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Home-Treatment of Sleep Disorders

If your sleep disorder is minor or infrequent, there may be some self-help paths. For example, avoiding chemicals like caffeine that can disrupt sleep may be beneficial. Incorporating some additional exercise and an improved diet is proven to improve sleep. For instance, we have become so attuned to our digital devices looking at that phone screen before bed could be causing some sleep issues. Finally, incorporating some powerful audio induction technology before or while sleeping has dramatically improved the sleep status of many. Meanwhile, meditation and mindfulness might bring you closer to the rest you desire. Whether your parasomnia issues stem from sleep terror, sleep paralysis, or something less intense, understanding the root cause and a path to remedy is your best approach. We wish you the best sleep of your life, no matter your route to success.

Exploring Parasomnia and Paralysis

Today we learned about parasomnia and disruptive sleep disorders that include sleepwalking, sleep paralysis, nightmares, sleep terror, etc. We explored the types, symptoms, and causes of parasomnia. Finally, we looked at some solutions that may help with your sleep disorder.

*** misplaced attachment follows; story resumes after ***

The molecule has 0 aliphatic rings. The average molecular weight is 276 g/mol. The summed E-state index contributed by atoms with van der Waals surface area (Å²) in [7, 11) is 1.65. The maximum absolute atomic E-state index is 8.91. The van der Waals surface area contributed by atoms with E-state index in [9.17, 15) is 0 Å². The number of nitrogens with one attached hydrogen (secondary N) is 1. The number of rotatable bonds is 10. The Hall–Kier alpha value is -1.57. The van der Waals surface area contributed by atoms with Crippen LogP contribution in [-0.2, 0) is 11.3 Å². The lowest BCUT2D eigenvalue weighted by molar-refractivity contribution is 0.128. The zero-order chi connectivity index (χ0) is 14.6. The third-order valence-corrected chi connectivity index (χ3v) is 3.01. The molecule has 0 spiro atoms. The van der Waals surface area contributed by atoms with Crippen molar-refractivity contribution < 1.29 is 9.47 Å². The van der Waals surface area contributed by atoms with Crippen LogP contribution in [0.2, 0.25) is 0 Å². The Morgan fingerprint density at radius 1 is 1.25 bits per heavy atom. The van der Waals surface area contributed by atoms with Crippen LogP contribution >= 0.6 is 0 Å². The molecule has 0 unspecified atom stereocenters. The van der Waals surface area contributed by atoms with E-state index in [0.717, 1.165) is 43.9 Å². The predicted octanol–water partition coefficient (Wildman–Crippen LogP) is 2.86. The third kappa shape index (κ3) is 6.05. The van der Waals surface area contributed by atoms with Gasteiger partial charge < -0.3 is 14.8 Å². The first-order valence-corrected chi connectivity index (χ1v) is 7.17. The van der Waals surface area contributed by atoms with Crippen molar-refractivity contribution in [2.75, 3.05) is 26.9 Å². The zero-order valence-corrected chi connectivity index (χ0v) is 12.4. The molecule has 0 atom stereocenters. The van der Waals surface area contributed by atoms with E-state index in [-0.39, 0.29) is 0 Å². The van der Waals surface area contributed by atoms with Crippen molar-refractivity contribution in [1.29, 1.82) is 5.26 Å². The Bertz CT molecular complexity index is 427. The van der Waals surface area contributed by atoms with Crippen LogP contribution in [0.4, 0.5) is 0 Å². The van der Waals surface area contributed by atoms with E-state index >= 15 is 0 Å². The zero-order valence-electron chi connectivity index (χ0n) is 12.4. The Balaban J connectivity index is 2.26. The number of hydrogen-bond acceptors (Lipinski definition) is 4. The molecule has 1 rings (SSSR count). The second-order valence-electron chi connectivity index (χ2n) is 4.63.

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5 Replies to “Exploring Parasomnia: Understanding Sleep Terror and Paralysis”

  1. Harry Stilten says:

    I have been suffering from insomnia and paralysis for years. I did the whole overnight stay for evaluation and only got prescribed sleep pills that made me feel worse the next day. I only found help with some of the good sleep music like binaural beats nature sounds and white noise.

  2. My sleep paralysis turned out to be my body attempting an OOB out of body experience. Once I grasped this and didn’t fight it the fear left and the exploration started. Don’t be afraid.

  3. I have been abducted by extraterrestrials over a dozen times in my life and I used to think it was sleep paralysis. It was the close encounters causing the blank paralysis and terror. They haven’t visited me in over 2 years though.

  4. I would also recommend exploring lucid dreaming. Being aware of my dreams and having some control let me also take control of the sleep issues I was having. Now I am a master of my sleep domain.

  5. Lee nasarius says:

    Would you recommend seeing a doctor if I only have a sleep related event every week or two?